State Library Victoria > La Trobe Journal

No 56 Spring 1995



Like similar events today, nineteenth-century exhibitions generated their own mountain of administrative and promotional paperwork.
Probably the most comprehensive example of ephemera relating to an exhibition held by the Library is the Sydney International Exhibition 1879: forms of entry etc, (Sydney, The Exhibition, 1879). This bound collection of 41 items includes a letter requesting assistance and co-operation in making the Exhibition a success, along with circulars distributed by various committees inviting participation. More mundane paperwork associated with the handling and monitoring of incoming material includes: application for space forms; an example of a pre-addressed label to be attached to incoming packages; entry certificates for various classes (one to accompany each exhibit); receipt forms for goods received; and ruled ledger pages designed to record details of entries in the various classes. There are also several examples from the Ticket Admission Department, such as an application for exhibitor's ticket, applications for workmen's tickets, plus forms to record the number of admissions at various gates, and monies collected.
Exhibition tickets are also held, ranging from the utilitarian, albeit decoratively printed, square of cardboard, such as the season ticket

From The Exhibition visitors' daily programme 2 February 1881, p. 5

for the Melbourne Exhibition of 1854, to the miniature booklet with the gold embossed cover issued as the season ticket for the 1861 Victorian Exhibition.
Examples of certificates and medals awarded to successful exhibitors are held in the Library's Picture Collection. One such exhibitor was Madeline M. R. Lewellin who, according to the certificate, was awarded a gold medal for oil painting at the Intercolonial Juvenile Industrial Exhibition Melbourne of 1879–80. Other items include a medal from the Melbourne Intercolonial Exhibition 1866–67 designed by the eminent sculptor Charles Summers, also responsible for the Burke and Wills memorial, and a glass tumbler engraved with the words “Melbourne Exhibition Nellie Dove 1880–1”.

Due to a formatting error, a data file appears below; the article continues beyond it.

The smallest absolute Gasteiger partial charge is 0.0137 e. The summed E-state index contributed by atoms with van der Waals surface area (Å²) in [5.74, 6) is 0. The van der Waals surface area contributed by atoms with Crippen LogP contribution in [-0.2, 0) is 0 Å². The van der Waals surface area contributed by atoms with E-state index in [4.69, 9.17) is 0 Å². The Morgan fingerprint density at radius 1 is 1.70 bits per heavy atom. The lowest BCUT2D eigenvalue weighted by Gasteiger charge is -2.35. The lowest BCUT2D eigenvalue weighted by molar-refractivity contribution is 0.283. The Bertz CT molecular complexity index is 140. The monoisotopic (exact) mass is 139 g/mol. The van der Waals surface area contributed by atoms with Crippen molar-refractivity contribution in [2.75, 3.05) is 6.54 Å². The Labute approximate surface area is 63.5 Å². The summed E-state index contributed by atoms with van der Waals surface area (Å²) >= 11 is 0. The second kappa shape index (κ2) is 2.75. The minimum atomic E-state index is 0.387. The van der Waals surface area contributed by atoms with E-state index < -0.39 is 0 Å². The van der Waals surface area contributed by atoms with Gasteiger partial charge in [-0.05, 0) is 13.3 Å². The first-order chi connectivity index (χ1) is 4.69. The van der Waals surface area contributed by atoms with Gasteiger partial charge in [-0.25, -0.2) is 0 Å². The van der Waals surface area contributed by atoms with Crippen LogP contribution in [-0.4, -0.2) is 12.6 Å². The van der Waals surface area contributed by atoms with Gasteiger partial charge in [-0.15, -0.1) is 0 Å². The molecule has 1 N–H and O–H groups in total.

The T. A. Reynolds papers (MS 8202, box 965/4 (a)), held in the Australian Manuscripts Collection, includes a one page Programme ceremonial entertainments to inaugurate the Centennial International Exhibition Melbourne 1888. Along with the accompanying invitations, tickets, menues and programmes, we can begin to glimpse something of the flurry of social activities, such as dinners, banquets, concerts and balls, that coincided with the opening of the Exhibition.
Daily programmes kept the public informed of exhibition activities. The Exhibition visitors' daily programme (Melbourne, W. G. Mitchell, 1880-) issued for the 1880 Melbourne Exhibition was an eight-page publication, similar in design to a tabloid newspaper, and was “circulated amongst the principal hotels, restaurants and boarding establishments in Melbourne and suburbs, and at the Exhibition in thousands daily”. Judging by the extensive advertising within its pages, local merchants appreciated the scope of the audience. Each issue provided out of town visitors with information on Melbourne's suburbs, places worth visiting, and postal services, along with a full round-up of the day's highlights at the Exhibition, including musical performances.
The Library's Moir Collection holds a bound volume comprising some 65 issues of the Centennial International Exhibition, Melbourne 1888–89: official daily programme. The four-page programmes, smaller in format than those of 1880, span the period 2 August 1888 through to 30 January 1889,

From The Exhibition visitors' daily programme 2 February 1881, p. 5

and were edited by Garnet Walch. Information is confined to daily events at the Exhibition, with a particular emphasis on the concert performances given by the Centennial Orchestra, conducted by Frederic H. Cowen. Visitors to the exhibition on 14 January 1889,

From Centennial International Exhibition, Melbourne 1888–89: official daily programme 11 January 1889

for example, would have been treated to free entertainment for most of the afternoon and evening: at 2 p.m. an organ recital, 2.30 p.m. variety entertainment, 4 p.m. concert in the German court, 8 p.m. orchestral concert by the Centennial Orchestra, 9 p.m. concert in the German court, 8 to 10 p.m. grand illuminations at The Lake, 9.45 p.m. Sylvio the Innovator and Mdlle Franzini, champion bicycliste.
Ephemera, by definition, has a limited life span. Intended to last only the life of the event, very little nineteenth-century exhibition ephemera survived to find its way into the Library's collections. What has, thankfully, provides some indication of the day-to-day workings of these major cultural events.
Jennifer Gissing
Librarian in the Research Section of
the La Trobe Library